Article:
Courvoisier XO Imperial

Spirit Name:
Spirit Type:
Courvoisier XO imperial
Near perfect 
Best served:
Grande Champagne, Petite Champagne, Borderies
Citrus, flowers, glazed mandarin, tiramisu, vanilla, caremalised sugars, ginger bread, Italian amaretti biscuits, sticky date pudding, caramel, dried figs, cream, Chinotto, candy coated almonds, cocoa dusted orange, mint, jasmine, violets 
The Courvoisier XO Imperial ignites with the temper of Napoleon, but as it rests that fury softens to subtle nuances of character led by citrus fruit and creamy caremalised dessert. The fruit counteracts the dryness to create near perfect balance that glistens with interesting notes of Italian tastes and aromas – fitting for “Napoleon’s cognac”, because he was born in Corsica shortly after the Kingdom of Genoa gave the island to France to settle a debt.
Tasting notes:
Courvoisier XO Imperial, in my opinion, is one of the best value cognacs on the market – subtle nuances of character dance on the tongue with the distinct bouquet and taste of 20+ year old eaux-de-vie, and all this for about half the price of other “XO” offerings of the major Cognac houses of France. Courvoisier is proud to call itself the “cognac of Napoleon”, because it claims that the Emperor once visited Courvoisier.
Courvosier appreciates that much of what we taste is influenced by the sense of smell, and it develops cognac with a focus on its bouquet. The bouquet in the Courvoisier XO Imperial is spectacular and its complexity moves to the palate as the bouquet allows some very diverse flavors to shine on the palate. 
Nose: Sharp nuances of citrus fruit glisten with caremalised sugars as notes of vanilla soften the aroma of jasmine and the spritz of fresh mandarin peel. The wood, toasted and bursting with sugars, accompanies rancio and subtle shades of red wine. The floral notes are complex, and as the Cognac rests herbaceous notes of mint are softened by sweet violets and raspberry jam – so beautiful. The nose is initially vibrant and piercing  but then flattens to a calming chorus of character. This rekindles memories of home made tiramisu with mint rather than creme brulee because it does not have a heavy egg note – instead, there is cream, coffee, brandy soaked biscuits, sugar and a nice dose of temper for which Napolean – whether it is accurate or note – is famous. A childhood memory also develops – Amaretti biscuits and candy coated almonds. This is such a complex nose, morphing and developing in the glass.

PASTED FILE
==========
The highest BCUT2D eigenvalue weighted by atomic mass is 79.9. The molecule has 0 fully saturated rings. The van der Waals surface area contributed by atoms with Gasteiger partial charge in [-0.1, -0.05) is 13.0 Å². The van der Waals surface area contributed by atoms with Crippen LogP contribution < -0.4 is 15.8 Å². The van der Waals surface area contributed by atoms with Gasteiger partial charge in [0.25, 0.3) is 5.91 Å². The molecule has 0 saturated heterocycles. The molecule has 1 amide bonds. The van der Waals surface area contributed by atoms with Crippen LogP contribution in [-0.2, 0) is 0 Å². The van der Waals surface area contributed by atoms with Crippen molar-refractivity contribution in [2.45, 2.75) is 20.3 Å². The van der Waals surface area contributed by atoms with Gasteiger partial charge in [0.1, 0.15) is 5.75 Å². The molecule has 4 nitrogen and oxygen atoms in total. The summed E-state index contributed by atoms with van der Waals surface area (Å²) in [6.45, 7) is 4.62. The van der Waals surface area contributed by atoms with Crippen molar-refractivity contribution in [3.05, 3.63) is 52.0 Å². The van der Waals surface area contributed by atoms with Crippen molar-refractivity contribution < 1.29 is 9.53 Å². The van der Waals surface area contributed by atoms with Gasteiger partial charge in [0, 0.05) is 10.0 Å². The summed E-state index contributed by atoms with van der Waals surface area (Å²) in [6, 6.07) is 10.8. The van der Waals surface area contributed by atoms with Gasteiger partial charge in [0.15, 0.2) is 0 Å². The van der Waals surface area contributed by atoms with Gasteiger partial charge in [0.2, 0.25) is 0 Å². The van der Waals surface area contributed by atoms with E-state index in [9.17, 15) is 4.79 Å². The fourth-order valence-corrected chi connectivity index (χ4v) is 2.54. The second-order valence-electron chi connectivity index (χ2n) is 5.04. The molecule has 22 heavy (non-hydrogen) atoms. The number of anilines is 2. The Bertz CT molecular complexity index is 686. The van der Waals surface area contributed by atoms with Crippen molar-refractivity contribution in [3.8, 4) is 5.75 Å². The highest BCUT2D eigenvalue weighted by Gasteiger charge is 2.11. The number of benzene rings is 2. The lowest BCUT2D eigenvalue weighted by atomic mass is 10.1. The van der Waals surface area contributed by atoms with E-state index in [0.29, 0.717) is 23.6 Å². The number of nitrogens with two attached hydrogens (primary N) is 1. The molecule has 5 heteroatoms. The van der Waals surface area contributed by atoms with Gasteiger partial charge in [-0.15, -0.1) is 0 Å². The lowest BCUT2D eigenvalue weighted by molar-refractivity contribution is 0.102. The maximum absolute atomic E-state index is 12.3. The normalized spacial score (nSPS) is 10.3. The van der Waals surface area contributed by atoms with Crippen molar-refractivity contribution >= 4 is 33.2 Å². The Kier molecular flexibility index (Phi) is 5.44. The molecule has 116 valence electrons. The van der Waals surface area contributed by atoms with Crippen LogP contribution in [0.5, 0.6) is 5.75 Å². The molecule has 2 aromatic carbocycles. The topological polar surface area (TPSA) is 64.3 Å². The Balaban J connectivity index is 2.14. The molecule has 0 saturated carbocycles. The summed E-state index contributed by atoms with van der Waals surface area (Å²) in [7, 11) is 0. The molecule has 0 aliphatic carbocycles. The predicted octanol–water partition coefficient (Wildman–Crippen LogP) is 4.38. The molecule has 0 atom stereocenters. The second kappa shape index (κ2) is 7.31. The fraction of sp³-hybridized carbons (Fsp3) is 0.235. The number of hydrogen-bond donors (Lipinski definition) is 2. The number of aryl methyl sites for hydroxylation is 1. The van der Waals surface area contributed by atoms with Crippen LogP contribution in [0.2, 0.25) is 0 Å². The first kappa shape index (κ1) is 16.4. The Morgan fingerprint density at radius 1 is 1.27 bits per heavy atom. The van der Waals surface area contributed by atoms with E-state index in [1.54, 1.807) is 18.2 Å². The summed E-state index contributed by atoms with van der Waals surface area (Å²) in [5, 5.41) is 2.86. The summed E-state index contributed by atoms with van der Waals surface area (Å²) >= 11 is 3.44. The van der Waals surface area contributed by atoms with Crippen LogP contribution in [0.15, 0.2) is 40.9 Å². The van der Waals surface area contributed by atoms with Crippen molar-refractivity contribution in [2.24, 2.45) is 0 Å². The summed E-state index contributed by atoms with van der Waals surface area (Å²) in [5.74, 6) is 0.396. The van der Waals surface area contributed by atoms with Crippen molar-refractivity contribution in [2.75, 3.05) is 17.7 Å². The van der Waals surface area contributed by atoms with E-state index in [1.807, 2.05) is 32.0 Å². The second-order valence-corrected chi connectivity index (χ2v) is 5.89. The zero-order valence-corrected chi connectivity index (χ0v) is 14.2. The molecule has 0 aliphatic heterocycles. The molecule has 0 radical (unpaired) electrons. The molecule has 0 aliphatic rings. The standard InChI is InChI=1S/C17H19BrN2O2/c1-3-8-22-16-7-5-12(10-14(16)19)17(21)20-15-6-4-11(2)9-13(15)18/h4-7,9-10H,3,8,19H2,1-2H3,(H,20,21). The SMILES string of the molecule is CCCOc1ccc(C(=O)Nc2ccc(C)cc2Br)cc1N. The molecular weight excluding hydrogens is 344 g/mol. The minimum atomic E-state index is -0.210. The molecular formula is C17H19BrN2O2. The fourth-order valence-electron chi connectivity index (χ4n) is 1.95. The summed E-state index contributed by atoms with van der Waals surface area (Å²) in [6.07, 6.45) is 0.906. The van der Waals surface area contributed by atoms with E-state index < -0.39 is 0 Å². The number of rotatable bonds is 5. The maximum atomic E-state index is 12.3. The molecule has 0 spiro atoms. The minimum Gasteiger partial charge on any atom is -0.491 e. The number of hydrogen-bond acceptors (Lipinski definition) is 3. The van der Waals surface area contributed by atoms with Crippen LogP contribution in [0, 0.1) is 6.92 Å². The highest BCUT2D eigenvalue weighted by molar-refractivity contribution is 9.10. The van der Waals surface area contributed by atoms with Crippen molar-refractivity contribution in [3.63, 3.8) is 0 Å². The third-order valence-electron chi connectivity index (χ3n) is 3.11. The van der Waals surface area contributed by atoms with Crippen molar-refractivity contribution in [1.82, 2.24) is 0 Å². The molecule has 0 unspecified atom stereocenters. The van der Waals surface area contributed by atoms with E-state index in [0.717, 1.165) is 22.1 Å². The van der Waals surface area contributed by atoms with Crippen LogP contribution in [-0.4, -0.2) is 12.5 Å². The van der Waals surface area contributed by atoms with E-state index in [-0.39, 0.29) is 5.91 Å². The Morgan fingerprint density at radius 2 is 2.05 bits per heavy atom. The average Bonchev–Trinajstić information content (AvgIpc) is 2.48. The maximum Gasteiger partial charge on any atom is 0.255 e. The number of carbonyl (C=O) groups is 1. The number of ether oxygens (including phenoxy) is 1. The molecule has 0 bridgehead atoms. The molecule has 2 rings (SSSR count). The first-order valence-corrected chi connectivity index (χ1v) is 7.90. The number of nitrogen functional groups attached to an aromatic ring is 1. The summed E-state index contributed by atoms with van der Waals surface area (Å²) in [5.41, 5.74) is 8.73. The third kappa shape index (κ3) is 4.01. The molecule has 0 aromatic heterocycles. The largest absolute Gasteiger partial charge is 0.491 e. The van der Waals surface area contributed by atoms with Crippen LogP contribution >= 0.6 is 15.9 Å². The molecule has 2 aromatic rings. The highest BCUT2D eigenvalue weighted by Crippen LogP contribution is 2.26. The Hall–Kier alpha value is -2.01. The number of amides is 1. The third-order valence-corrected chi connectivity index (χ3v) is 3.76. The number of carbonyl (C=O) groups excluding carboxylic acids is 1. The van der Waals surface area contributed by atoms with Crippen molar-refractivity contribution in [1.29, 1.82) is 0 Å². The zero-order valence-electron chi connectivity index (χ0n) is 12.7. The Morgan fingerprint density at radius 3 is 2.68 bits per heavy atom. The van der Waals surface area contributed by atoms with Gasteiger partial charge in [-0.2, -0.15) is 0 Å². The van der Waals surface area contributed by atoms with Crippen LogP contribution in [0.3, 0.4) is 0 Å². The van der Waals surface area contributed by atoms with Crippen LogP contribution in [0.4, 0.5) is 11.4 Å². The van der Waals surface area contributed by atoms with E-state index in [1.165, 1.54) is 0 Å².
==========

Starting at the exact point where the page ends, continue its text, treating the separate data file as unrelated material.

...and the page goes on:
Taste: So light and gentle, the character radiates on the palate with a sense of charm – the sugars are first noticeable on the palate with glazed citrus fruit and cocoa dusted orange segments. This is so gentle and soft, a far cry from the reputation of brandy as “steaming” and a reflection that this is old eaux-de-vie.
That biscuit and caramelised sugar on the nose develops into ginger bread on the palate with a surprising note of Spanish black olives in brine. The vanilla shines with lovely gooey caramel over sticky date pudding and dried figs, but the sweetness is balanced by a dryness – this is superb. This is a cognac that deserves close attention, and an entire night of uninterrupted unpacking.
Finish: The bitterness and sweetness intermingle, as the palate is kept from drying from the plump fruit that wets the palate – there is a finish of citrus with soda. Have you tried Chinotto? It is a carbonated soft drink made from the fruit of the myrtle leaved orange tree and has a citrus bitterness interlaced with sweet sugars and soda. The finish is similar, as notes of cocoa sparkle in the fruity backdrop that is counterbalanced by an oak driven dryness.
Complex, hugely enjoyable, very smooth and superb value
$100 (Aus, US)

Leave a Reply

Fill in your details below or click an icon to log in: Logo

You are commenting using your account. Log Out /  Change )

Twitter picture

You are commenting using your Twitter account. Log Out /  Change )

Facebook photo

You are commenting using your Facebook account. Log Out /  Change )

Connecting to %s